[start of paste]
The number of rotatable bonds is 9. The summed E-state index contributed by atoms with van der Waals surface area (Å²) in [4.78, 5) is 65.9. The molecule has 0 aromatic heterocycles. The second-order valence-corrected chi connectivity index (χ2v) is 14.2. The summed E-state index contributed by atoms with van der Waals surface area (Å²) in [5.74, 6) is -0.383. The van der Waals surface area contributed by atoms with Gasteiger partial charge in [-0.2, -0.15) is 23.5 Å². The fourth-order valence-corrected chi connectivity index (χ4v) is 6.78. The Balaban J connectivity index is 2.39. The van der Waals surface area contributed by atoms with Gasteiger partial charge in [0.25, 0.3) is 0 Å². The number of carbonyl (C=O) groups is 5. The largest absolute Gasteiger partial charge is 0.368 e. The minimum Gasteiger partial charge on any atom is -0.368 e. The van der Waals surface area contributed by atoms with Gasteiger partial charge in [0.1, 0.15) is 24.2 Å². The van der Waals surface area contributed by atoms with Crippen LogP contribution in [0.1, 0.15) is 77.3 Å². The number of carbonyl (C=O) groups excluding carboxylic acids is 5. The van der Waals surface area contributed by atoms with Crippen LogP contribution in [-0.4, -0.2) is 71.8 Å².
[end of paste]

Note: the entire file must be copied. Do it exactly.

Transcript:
The number of rotatable bonds is 9. The summed E-state index contributed by atoms with van der Waals surface area (Å²) in [4.78, 5) is 65.9. The molecule has 0 aromatic heterocycles. The second-order valence-corrected chi connectivity index (χ2v) is 14.2. The summed E-state index contributed by atoms with van der Waals surface area (Å²) in [5.74, 6) is -0.383. The van der Waals surface area contributed by atoms with Gasteiger partial charge in [-0.2, -0.15) is 23.5 Å². The fourth-order valence-corrected chi connectivity index (χ4v) is 6.78. The Balaban J connectivity index is 2.39. The van der Waals surface area contributed by atoms with Gasteiger partial charge in [0.25, 0.3) is 0 Å². The number of carbonyl (C=O) groups is 5. The largest absolute Gasteiger partial charge is 0.368 e. The minimum Gasteiger partial charge on any atom is -0.368 e. The van der Waals surface area contributed by atoms with Gasteiger partial charge in [0.1, 0.15) is 24.2 Å². The van der Waals surface area contributed by atoms with Crippen LogP contribution in [0.1, 0.15) is 77.3 Å². The number of carbonyl (C=O) groups excluding carboxylic acids is 5. The van der Waals surface area contributed by atoms with Crippen LogP contribution in [-0.4, -0.2) is 71.8 Å².